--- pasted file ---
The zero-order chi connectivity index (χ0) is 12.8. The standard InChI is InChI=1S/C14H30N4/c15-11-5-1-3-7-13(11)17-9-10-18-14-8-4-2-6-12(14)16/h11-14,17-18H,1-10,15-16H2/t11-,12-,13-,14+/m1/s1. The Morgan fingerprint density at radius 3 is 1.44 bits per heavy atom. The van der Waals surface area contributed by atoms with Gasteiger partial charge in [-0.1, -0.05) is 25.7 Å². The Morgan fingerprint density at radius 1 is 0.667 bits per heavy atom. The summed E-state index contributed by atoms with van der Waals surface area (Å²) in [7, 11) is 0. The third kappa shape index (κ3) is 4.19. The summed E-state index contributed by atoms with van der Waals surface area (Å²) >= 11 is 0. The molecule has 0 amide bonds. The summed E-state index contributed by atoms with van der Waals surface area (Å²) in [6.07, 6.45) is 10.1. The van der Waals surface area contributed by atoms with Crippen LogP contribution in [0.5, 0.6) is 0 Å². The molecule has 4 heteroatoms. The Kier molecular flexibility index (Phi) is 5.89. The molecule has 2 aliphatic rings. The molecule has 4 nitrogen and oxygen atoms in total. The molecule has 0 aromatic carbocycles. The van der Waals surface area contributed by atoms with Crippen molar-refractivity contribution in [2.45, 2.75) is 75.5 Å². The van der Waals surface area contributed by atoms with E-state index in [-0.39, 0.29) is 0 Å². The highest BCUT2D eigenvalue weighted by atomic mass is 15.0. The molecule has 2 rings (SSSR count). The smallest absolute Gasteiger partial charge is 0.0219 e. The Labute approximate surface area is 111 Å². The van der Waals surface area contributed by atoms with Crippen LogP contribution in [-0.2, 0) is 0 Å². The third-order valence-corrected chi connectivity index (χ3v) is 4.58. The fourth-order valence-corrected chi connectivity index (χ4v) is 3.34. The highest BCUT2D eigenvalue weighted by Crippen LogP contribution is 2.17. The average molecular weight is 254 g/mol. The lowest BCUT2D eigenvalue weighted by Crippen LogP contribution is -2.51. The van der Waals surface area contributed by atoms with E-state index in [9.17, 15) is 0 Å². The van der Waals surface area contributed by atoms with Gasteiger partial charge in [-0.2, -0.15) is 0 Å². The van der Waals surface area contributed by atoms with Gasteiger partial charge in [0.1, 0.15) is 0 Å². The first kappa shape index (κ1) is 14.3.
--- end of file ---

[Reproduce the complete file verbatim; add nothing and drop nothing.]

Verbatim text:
The zero-order chi connectivity index (χ0) is 12.8. The standard InChI is InChI=1S/C14H30N4/c15-11-5-1-3-7-13(11)17-9-10-18-14-8-4-2-6-12(14)16/h11-14,17-18H,1-10,15-16H2/t11-,12-,13-,14+/m1/s1. The Morgan fingerprint density at radius 3 is 1.44 bits per heavy atom. The van der Waals surface area contributed by atoms with Gasteiger partial charge in [-0.1, -0.05) is 25.7 Å². The Morgan fingerprint density at radius 1 is 0.667 bits per heavy atom. The summed E-state index contributed by atoms with van der Waals surface area (Å²) in [7, 11) is 0. The third kappa shape index (κ3) is 4.19. The summed E-state index contributed by atoms with van der Waals surface area (Å²) >= 11 is 0. The molecule has 0 amide bonds. The summed E-state index contributed by atoms with van der Waals surface area (Å²) in [6.07, 6.45) is 10.1. The van der Waals surface area contributed by atoms with Crippen LogP contribution in [0.5, 0.6) is 0 Å². The molecule has 4 heteroatoms. The Kier molecular flexibility index (Phi) is 5.89. The molecule has 2 aliphatic rings. The molecule has 4 nitrogen and oxygen atoms in total. The molecule has 0 aromatic carbocycles. The van der Waals surface area contributed by atoms with Crippen molar-refractivity contribution in [2.45, 2.75) is 75.5 Å². The van der Waals surface area contributed by atoms with E-state index in [-0.39, 0.29) is 0 Å². The highest BCUT2D eigenvalue weighted by atomic mass is 15.0. The molecule has 2 rings (SSSR count). The smallest absolute Gasteiger partial charge is 0.0219 e. The Labute approximate surface area is 111 Å². The van der Waals surface area contributed by atoms with Crippen LogP contribution in [-0.2, 0) is 0 Å². The third-order valence-corrected chi connectivity index (χ3v) is 4.58. The fourth-order valence-corrected chi connectivity index (χ4v) is 3.34. The highest BCUT2D eigenvalue weighted by Crippen LogP contribution is 2.17. The average molecular weight is 254 g/mol. The lowest BCUT2D eigenvalue weighted by Crippen LogP contribution is -2.51. The van der Waals surface area contributed by atoms with E-state index in [9.17, 15) is 0 Å². The van der Waals surface area contributed by atoms with Gasteiger partial charge in [-0.2, -0.15) is 0 Å². The van der Waals surface area contributed by atoms with Gasteiger partial charge in [0.1, 0.15) is 0 Å². The first kappa shape index (κ1) is 14.3.